Wednesday, July 08, 2009

Cwsg y Cryman

I've not written a word here during my holidays and yet have acquired five new followers - welcome to you all. That's an increase of 13 per cent per week, so if I write nothing more all month I'll be up 37 per cent or something. Excellent.

On reflection I've just blown that, or "choked my duck" as I believe the cricket-fancying English have it.

Ha, so now you must play also your so-called national summer game in unser glorious kapital of Welschlichkeit along with your sogenannte Winterspiel of football, eh Tommy Atkins?!

For you, the humiliation is complete!

I'm having to babysit Bendigeidfran while Mrs Boyo is over in Switzerland having her annual blood transfusion, so blogging has to fit in the gaps between curry, ales and Ukrainian pop videos. But here's a preview of this month's coming attractions:

1. Ten reasons for living in Wales.

2. Turks taught me to be a man.

3. The next chapter of Anti-Danube, the thinking man's Metropole.

Vois-tu, je sais que tu m'attends.

20 comments:

Gadjo Dilo said...

Svetlana Lobodo, eh? You'd need to be as rugged and as Ukrainian asthis and this to attract her attention.

Gorilla Bananas said...

The humiliation works both ways, Boyo, given that Welsh cricketers have to play for England. I hear that Tony Lewis is one of the spectators. Pay my respects to his bushy eyebrows if you're at the ground.

Mrs Pouncer said...

Yes, this is all very boastful. Very boastful indeed. I am in Rimini, and can be found on the arm of Arrigo Sacchi's brother, which is a 13% increase in my popularity in anyone's language. Luckily, he speaks nought of football (although, imagine the stories he could tell!) and is punctilious to a T, oft-times speaking German to reinforce formality.

Herr Sacchi bringt mich in das Gastezimmer und ich sage Gute Nacht. "Frau Pouncer, wir konnen ja morgen weitersprechen, aber jetzt ist es Zeit, ins Bett zu gehen".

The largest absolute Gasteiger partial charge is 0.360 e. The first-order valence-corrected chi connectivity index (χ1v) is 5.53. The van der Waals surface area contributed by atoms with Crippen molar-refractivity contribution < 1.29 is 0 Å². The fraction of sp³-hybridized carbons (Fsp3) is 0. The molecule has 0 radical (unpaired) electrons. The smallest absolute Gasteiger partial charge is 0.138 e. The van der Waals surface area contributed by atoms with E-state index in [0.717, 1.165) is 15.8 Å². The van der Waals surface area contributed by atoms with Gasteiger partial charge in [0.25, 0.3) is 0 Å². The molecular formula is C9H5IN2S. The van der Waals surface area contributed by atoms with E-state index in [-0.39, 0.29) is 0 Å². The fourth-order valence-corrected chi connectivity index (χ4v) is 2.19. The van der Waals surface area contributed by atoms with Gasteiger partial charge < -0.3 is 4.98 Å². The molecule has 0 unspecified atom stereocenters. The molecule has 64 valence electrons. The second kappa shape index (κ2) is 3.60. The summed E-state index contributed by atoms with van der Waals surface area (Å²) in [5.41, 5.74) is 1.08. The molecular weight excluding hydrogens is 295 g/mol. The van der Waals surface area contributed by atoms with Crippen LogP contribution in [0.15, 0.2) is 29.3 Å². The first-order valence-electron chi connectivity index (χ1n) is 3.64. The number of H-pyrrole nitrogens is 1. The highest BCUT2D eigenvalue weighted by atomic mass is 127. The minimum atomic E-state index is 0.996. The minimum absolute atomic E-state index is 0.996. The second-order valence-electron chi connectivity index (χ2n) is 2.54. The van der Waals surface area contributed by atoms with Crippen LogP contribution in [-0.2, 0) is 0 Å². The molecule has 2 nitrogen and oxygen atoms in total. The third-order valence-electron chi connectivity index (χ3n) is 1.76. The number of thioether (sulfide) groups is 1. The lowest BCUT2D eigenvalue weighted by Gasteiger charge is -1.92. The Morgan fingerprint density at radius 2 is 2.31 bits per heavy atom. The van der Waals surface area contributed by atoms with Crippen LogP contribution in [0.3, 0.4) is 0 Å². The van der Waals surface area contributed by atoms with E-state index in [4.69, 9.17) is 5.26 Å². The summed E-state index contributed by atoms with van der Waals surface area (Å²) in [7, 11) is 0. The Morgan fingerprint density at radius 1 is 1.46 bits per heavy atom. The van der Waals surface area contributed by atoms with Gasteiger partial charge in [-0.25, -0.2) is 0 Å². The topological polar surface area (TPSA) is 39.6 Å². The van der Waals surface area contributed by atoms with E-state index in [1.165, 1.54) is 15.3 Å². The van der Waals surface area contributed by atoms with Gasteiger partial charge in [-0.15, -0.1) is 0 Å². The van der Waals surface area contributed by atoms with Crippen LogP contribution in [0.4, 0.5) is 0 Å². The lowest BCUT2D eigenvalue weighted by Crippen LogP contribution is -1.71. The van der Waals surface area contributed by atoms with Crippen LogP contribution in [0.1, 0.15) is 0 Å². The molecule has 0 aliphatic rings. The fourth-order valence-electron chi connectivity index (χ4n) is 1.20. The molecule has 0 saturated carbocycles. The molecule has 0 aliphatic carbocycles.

Simon Dyda said...

Why is an English summer sport named after Criccieth?

Gaw said...

I believe the name 'cricket' is derived from the surname of the Jiminy character in Disney's Pinnochio, who is forever thrashing at things with his little umbrella.

Truly now, Kardiff ist eine Weldstadt.

The Drinker said...

I'm a new follower - I like following things which don't move, it's, like easy.

I accused a couple of Norwich denizens in my local pub of being Australian the other day; they were very polite about it. I'd never heard a proper urban East Anglian accent before and I guess the enclosures kicked in early on the flat land and they were handy for Millgate Pennitentiary round that way.

Although everyone calls them England, they really ought to be called England and Wales (or Cymru a Lloegr) as their governing body is the England and Wales Cricket Board - all thanks to plucky Glam. Should you wish to fill up Feeback's inbox with rather inconsequential pedanticisms you might like to start a campaign against all BBC sports announcers who continue to use ECB as the abbreviation - harrumph.

Yours tediously,

The Cardiff Drunk.

No Good Boyo said...

Nur "ins Bett", Froy Pouncer? Urge this ingrate Arrigo to show a 13% increase in imagination or get Byzantine on his buffed behind.

As for being boastful, we Welsh have notorious big heads. And our shafts take some negotiating too. Ask the NCB.

This whole Englandandwales business is so 1950s. We Welsh want nothing to do with a game that the Dutch can win even on dry land, whether named after Lleyn villages and mouthy grasshoppers. "England (feat. Glamorgan)" does the trick for me.

Drinker, are you a member of this exclusive Welsh club?

http://alfanalf.blogspot.com/2008/02/cyfres-y-ceirw-iv-diotwyr-y-sul.html

As it happens, a genuine East Angular web blogger is coming to Boyo Villas for dinner on Tuesday. I'll transcribe his comments using the Shavian phonetic alphabet and compare notes.

Daphne Wayne-Bough said...

Frau Pouncer, besser ein Spatz in der Hand, als eine Taube auf dem Dach. Be grateful you're having any holidays at all. I've only got a week in a septic tank just outside Glasgow to look forward to.

Mrs Boyo said...

It's a blood infusion, and I'm in Slovakia. Thanks for caring.

And where's Arianrhod (the female child)?

Kevin Musgrove said...

They've got a big, knowledgeable crowd at Cardiff this week. Just imagine: they could have started with a big crowd and a spinner's wicket at Cardiff and ended with a big crowd and a spinner's wicket at Old Trafford, but no we can't celebrate Shane Warne's retirement by having two good wickets for the home side could we?

No Good Boyo said...